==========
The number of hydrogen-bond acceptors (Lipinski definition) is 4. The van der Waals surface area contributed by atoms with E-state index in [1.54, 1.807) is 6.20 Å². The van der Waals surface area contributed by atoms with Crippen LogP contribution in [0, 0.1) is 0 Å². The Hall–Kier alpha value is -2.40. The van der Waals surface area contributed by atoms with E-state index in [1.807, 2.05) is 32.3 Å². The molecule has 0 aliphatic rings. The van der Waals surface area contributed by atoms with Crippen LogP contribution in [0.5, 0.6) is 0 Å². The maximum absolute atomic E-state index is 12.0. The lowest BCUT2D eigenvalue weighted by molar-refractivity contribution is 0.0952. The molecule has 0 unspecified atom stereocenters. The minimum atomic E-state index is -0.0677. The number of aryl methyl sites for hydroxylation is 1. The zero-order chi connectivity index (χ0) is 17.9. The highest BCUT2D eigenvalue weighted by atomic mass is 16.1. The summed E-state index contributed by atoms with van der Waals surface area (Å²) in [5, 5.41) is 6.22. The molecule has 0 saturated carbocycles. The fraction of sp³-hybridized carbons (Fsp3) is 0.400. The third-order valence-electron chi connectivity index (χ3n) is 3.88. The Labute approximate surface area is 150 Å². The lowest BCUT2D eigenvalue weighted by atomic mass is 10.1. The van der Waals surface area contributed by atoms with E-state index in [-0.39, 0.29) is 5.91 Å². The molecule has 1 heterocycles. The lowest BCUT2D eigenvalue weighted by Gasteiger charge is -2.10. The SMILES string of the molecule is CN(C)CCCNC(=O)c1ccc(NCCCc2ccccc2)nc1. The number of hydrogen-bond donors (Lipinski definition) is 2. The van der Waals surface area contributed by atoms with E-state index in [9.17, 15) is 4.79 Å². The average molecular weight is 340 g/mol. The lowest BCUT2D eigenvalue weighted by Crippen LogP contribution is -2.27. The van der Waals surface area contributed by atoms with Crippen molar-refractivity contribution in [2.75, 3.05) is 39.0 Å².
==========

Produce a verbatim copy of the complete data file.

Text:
The number of hydrogen-bond acceptors (Lipinski definition) is 4. The van der Waals surface area contributed by atoms with E-state index in [1.54, 1.807) is 6.20 Å². The van der Waals surface area contributed by atoms with Crippen LogP contribution in [0, 0.1) is 0 Å². The Hall–Kier alpha value is -2.40. The van der Waals surface area contributed by atoms with E-state index in [1.807, 2.05) is 32.3 Å². The molecule has 0 aliphatic rings. The van der Waals surface area contributed by atoms with Crippen LogP contribution in [0.5, 0.6) is 0 Å². The maximum absolute atomic E-state index is 12.0. The lowest BCUT2D eigenvalue weighted by molar-refractivity contribution is 0.0952. The molecule has 0 unspecified atom stereocenters. The minimum atomic E-state index is -0.0677. The number of aryl methyl sites for hydroxylation is 1. The zero-order chi connectivity index (χ0) is 17.9. The highest BCUT2D eigenvalue weighted by atomic mass is 16.1. The summed E-state index contributed by atoms with van der Waals surface area (Å²) in [5, 5.41) is 6.22. The molecule has 0 saturated carbocycles. The fraction of sp³-hybridized carbons (Fsp3) is 0.400. The third-order valence-electron chi connectivity index (χ3n) is 3.88. The Labute approximate surface area is 150 Å². The lowest BCUT2D eigenvalue weighted by atomic mass is 10.1. The van der Waals surface area contributed by atoms with E-state index in [-0.39, 0.29) is 5.91 Å². The molecule has 1 heterocycles. The lowest BCUT2D eigenvalue weighted by Gasteiger charge is -2.10. The SMILES string of the molecule is CN(C)CCCNC(=O)c1ccc(NCCCc2ccccc2)nc1. The number of hydrogen-bond donors (Lipinski definition) is 2. The van der Waals surface area contributed by atoms with E-state index in [9.17, 15) is 4.79 Å². The average molecular weight is 340 g/mol. The lowest BCUT2D eigenvalue weighted by Crippen LogP contribution is -2.27. The van der Waals surface area contributed by atoms with Crippen molar-refractivity contribution in [2.75, 3.05) is 39.0 Å².